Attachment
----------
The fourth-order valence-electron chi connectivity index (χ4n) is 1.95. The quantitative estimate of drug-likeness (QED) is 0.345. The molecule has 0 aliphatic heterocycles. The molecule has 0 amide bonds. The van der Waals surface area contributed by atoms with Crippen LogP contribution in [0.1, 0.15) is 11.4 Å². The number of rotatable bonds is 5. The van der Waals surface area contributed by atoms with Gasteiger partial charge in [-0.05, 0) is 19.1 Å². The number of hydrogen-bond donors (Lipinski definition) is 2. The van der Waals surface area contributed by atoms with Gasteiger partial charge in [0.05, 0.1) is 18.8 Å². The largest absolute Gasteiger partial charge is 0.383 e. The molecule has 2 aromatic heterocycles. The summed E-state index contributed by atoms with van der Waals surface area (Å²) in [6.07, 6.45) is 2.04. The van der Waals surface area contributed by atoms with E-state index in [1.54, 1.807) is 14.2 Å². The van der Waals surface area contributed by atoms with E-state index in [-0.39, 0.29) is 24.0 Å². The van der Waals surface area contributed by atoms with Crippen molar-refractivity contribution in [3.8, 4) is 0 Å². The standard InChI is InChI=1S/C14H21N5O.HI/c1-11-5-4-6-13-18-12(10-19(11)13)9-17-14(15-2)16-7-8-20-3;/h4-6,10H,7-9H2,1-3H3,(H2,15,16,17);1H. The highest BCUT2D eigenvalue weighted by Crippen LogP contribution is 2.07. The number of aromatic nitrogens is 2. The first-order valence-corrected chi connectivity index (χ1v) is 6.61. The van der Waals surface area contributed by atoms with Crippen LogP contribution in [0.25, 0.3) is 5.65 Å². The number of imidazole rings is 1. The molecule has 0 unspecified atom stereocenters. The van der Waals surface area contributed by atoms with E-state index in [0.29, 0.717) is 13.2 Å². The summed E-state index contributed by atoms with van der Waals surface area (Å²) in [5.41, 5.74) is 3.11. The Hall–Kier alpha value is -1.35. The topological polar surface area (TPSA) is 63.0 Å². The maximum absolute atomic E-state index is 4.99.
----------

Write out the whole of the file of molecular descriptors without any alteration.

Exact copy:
The fourth-order valence-electron chi connectivity index (χ4n) is 1.95. The quantitative estimate of drug-likeness (QED) is 0.345. The molecule has 0 aliphatic heterocycles. The molecule has 0 amide bonds. The van der Waals surface area contributed by atoms with Crippen LogP contribution in [0.1, 0.15) is 11.4 Å². The number of rotatable bonds is 5. The van der Waals surface area contributed by atoms with Gasteiger partial charge in [-0.05, 0) is 19.1 Å². The number of hydrogen-bond donors (Lipinski definition) is 2. The van der Waals surface area contributed by atoms with Gasteiger partial charge in [0.05, 0.1) is 18.8 Å². The largest absolute Gasteiger partial charge is 0.383 e. The molecule has 2 aromatic heterocycles. The summed E-state index contributed by atoms with van der Waals surface area (Å²) in [6.07, 6.45) is 2.04. The van der Waals surface area contributed by atoms with E-state index in [1.54, 1.807) is 14.2 Å². The van der Waals surface area contributed by atoms with E-state index in [-0.39, 0.29) is 24.0 Å². The van der Waals surface area contributed by atoms with Crippen molar-refractivity contribution in [3.8, 4) is 0 Å². The standard InChI is InChI=1S/C14H21N5O.HI/c1-11-5-4-6-13-18-12(10-19(11)13)9-17-14(15-2)16-7-8-20-3;/h4-6,10H,7-9H2,1-3H3,(H2,15,16,17);1H. The highest BCUT2D eigenvalue weighted by Crippen LogP contribution is 2.07. The number of aromatic nitrogens is 2. The first-order valence-corrected chi connectivity index (χ1v) is 6.61. The van der Waals surface area contributed by atoms with Crippen LogP contribution in [0.25, 0.3) is 5.65 Å². The number of imidazole rings is 1. The molecule has 0 unspecified atom stereocenters. The van der Waals surface area contributed by atoms with E-state index in [0.29, 0.717) is 13.2 Å². The summed E-state index contributed by atoms with van der Waals surface area (Å²) in [5.41, 5.74) is 3.11. The Hall–Kier alpha value is -1.35. The topological polar surface area (TPSA) is 63.0 Å². The maximum absolute atomic E-state index is 4.99.